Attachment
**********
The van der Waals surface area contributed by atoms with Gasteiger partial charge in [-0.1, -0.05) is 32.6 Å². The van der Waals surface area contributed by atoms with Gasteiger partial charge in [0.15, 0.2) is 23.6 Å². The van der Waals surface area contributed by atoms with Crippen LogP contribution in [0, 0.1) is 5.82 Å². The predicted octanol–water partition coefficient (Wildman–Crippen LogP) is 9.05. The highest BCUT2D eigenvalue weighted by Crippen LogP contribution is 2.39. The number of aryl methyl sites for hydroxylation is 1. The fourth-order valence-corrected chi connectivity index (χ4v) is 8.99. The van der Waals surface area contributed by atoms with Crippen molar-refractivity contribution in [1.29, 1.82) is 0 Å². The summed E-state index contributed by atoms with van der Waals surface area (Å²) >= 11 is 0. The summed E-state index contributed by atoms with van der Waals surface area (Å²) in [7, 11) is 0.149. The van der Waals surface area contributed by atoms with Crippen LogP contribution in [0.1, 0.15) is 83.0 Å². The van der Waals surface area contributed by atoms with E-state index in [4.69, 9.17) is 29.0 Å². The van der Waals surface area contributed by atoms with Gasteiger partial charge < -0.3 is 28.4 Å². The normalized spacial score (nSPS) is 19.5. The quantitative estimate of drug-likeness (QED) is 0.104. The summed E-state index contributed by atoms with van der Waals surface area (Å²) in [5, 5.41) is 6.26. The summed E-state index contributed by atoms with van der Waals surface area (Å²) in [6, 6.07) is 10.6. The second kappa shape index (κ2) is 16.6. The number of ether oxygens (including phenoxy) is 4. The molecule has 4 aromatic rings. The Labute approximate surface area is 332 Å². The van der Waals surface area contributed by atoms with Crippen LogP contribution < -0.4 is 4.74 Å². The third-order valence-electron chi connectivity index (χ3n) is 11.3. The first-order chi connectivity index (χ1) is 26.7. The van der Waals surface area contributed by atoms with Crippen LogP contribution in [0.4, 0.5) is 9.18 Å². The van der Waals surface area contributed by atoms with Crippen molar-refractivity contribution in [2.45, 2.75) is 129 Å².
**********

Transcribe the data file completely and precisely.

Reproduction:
The van der Waals surface area contributed by atoms with Gasteiger partial charge in [-0.1, -0.05) is 32.6 Å². The van der Waals surface area contributed by atoms with Gasteiger partial charge in [0.15, 0.2) is 23.6 Å². The van der Waals surface area contributed by atoms with Crippen LogP contribution in [0, 0.1) is 5.82 Å². The predicted octanol–water partition coefficient (Wildman–Crippen LogP) is 9.05. The highest BCUT2D eigenvalue weighted by Crippen LogP contribution is 2.39. The number of aryl methyl sites for hydroxylation is 1. The fourth-order valence-corrected chi connectivity index (χ4v) is 8.99. The van der Waals surface area contributed by atoms with Crippen molar-refractivity contribution in [1.29, 1.82) is 0 Å². The summed E-state index contributed by atoms with van der Waals surface area (Å²) >= 11 is 0. The summed E-state index contributed by atoms with van der Waals surface area (Å²) in [7, 11) is 0.149. The van der Waals surface area contributed by atoms with Crippen LogP contribution in [0.1, 0.15) is 83.0 Å². The van der Waals surface area contributed by atoms with E-state index in [4.69, 9.17) is 29.0 Å². The van der Waals surface area contributed by atoms with Gasteiger partial charge < -0.3 is 28.4 Å². The normalized spacial score (nSPS) is 19.5. The quantitative estimate of drug-likeness (QED) is 0.104. The summed E-state index contributed by atoms with van der Waals surface area (Å²) in [5, 5.41) is 6.26. The summed E-state index contributed by atoms with van der Waals surface area (Å²) in [6, 6.07) is 10.6. The second kappa shape index (κ2) is 16.6. The number of ether oxygens (including phenoxy) is 4. The molecule has 4 aromatic rings. The Labute approximate surface area is 332 Å². The van der Waals surface area contributed by atoms with Crippen LogP contribution < -0.4 is 4.74 Å². The third-order valence-electron chi connectivity index (χ3n) is 11.3. The first-order chi connectivity index (χ1) is 26.7. The van der Waals surface area contributed by atoms with Crippen LogP contribution in [0.4, 0.5) is 9.18 Å². The van der Waals surface area contributed by atoms with Crippen molar-refractivity contribution in [2.45, 2.75) is 129 Å².